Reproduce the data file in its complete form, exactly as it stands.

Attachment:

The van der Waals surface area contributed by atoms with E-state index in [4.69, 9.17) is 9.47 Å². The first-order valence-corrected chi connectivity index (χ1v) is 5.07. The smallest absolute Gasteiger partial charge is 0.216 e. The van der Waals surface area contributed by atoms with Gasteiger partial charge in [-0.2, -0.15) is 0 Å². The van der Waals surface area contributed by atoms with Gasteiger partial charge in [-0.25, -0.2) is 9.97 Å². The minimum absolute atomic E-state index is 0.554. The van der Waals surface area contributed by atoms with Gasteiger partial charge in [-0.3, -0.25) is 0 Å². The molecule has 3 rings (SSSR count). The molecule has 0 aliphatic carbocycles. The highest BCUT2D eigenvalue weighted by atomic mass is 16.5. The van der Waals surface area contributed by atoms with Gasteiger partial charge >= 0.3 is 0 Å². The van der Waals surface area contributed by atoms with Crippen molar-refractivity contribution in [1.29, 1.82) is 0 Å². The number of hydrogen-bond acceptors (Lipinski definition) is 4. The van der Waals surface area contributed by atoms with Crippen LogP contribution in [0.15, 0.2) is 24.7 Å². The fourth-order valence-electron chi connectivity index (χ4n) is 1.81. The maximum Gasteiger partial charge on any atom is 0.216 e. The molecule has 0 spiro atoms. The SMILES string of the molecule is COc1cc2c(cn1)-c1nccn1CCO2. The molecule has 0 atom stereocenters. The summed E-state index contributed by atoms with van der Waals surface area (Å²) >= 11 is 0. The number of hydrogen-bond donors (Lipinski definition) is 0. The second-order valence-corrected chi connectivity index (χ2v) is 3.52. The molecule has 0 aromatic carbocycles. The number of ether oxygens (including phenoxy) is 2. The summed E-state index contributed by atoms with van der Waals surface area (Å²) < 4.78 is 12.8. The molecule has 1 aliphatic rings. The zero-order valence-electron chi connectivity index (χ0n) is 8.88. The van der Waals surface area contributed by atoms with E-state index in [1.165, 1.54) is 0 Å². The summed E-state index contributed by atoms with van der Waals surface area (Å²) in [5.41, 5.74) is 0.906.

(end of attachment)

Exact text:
The van der Waals surface area contributed by atoms with E-state index in [4.69, 9.17) is 9.47 Å². The first-order valence-corrected chi connectivity index (χ1v) is 5.07. The smallest absolute Gasteiger partial charge is 0.216 e. The van der Waals surface area contributed by atoms with Gasteiger partial charge in [-0.2, -0.15) is 0 Å². The van der Waals surface area contributed by atoms with Gasteiger partial charge in [-0.25, -0.2) is 9.97 Å². The minimum absolute atomic E-state index is 0.554. The van der Waals surface area contributed by atoms with Gasteiger partial charge in [-0.3, -0.25) is 0 Å². The molecule has 3 rings (SSSR count). The molecule has 0 aliphatic carbocycles. The highest BCUT2D eigenvalue weighted by atomic mass is 16.5. The van der Waals surface area contributed by atoms with Gasteiger partial charge >= 0.3 is 0 Å². The van der Waals surface area contributed by atoms with Crippen molar-refractivity contribution in [1.29, 1.82) is 0 Å². The number of hydrogen-bond acceptors (Lipinski definition) is 4. The van der Waals surface area contributed by atoms with Crippen LogP contribution in [0.15, 0.2) is 24.7 Å². The fourth-order valence-electron chi connectivity index (χ4n) is 1.81. The maximum Gasteiger partial charge on any atom is 0.216 e. The molecule has 0 spiro atoms. The SMILES string of the molecule is COc1cc2c(cn1)-c1nccn1CCO2. The molecule has 0 atom stereocenters. The summed E-state index contributed by atoms with van der Waals surface area (Å²) >= 11 is 0. The number of hydrogen-bond donors (Lipinski definition) is 0. The second-order valence-corrected chi connectivity index (χ2v) is 3.52. The molecule has 0 aromatic carbocycles. The number of ether oxygens (including phenoxy) is 2. The summed E-state index contributed by atoms with van der Waals surface area (Å²) < 4.78 is 12.8. The molecule has 1 aliphatic rings. The zero-order valence-electron chi connectivity index (χ0n) is 8.88. The van der Waals surface area contributed by atoms with E-state index in [1.165, 1.54) is 0 Å². The summed E-state index contributed by atoms with van der Waals surface area (Å²) in [5.41, 5.74) is 0.906.